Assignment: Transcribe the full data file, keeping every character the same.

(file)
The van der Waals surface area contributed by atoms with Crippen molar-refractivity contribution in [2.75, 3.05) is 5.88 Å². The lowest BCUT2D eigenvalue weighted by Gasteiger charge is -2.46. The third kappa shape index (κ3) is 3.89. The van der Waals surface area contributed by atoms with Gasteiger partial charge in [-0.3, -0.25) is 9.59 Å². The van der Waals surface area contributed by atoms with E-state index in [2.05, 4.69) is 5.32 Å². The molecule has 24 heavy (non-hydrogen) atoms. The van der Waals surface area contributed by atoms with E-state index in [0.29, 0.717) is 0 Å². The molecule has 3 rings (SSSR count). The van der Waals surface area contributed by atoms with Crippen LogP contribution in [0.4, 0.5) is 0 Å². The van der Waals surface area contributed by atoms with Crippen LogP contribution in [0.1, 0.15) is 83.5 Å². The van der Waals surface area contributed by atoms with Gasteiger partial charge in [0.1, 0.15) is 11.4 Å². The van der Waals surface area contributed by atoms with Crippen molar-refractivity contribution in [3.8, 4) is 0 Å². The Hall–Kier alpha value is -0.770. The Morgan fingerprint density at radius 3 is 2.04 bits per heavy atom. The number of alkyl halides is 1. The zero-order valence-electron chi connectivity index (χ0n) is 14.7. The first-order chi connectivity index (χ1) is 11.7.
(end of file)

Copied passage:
The van der Waals surface area contributed by atoms with Crippen molar-refractivity contribution in [2.75, 3.05) is 5.88 Å². The lowest BCUT2D eigenvalue weighted by Gasteiger charge is -2.46. The third kappa shape index (κ3) is 3.89. The van der Waals surface area contributed by atoms with Gasteiger partial charge in [-0.3, -0.25) is 9.59 Å². The van der Waals surface area contributed by atoms with E-state index in [2.05, 4.69) is 5.32 Å². The molecule has 24 heavy (non-hydrogen) atoms. The van der Waals surface area contributed by atoms with E-state index in [0.29, 0.717) is 0 Å². The molecule has 3 rings (SSSR count). The van der Waals surface area contributed by atoms with Crippen LogP contribution in [0.4, 0.5) is 0 Å². The van der Waals surface area contributed by atoms with Crippen LogP contribution in [0.1, 0.15) is 83.5 Å². The van der Waals surface area contributed by atoms with Gasteiger partial charge in [0.1, 0.15) is 11.4 Å². The van der Waals surface area contributed by atoms with Crippen molar-refractivity contribution in [3.8, 4) is 0 Å². The Hall–Kier alpha value is -0.770. The Morgan fingerprint density at radius 3 is 2.04 bits per heavy atom. The number of alkyl halides is 1. The zero-order valence-electron chi connectivity index (χ0n) is 14.7. The first-order chi connectivity index (χ1) is 11.7.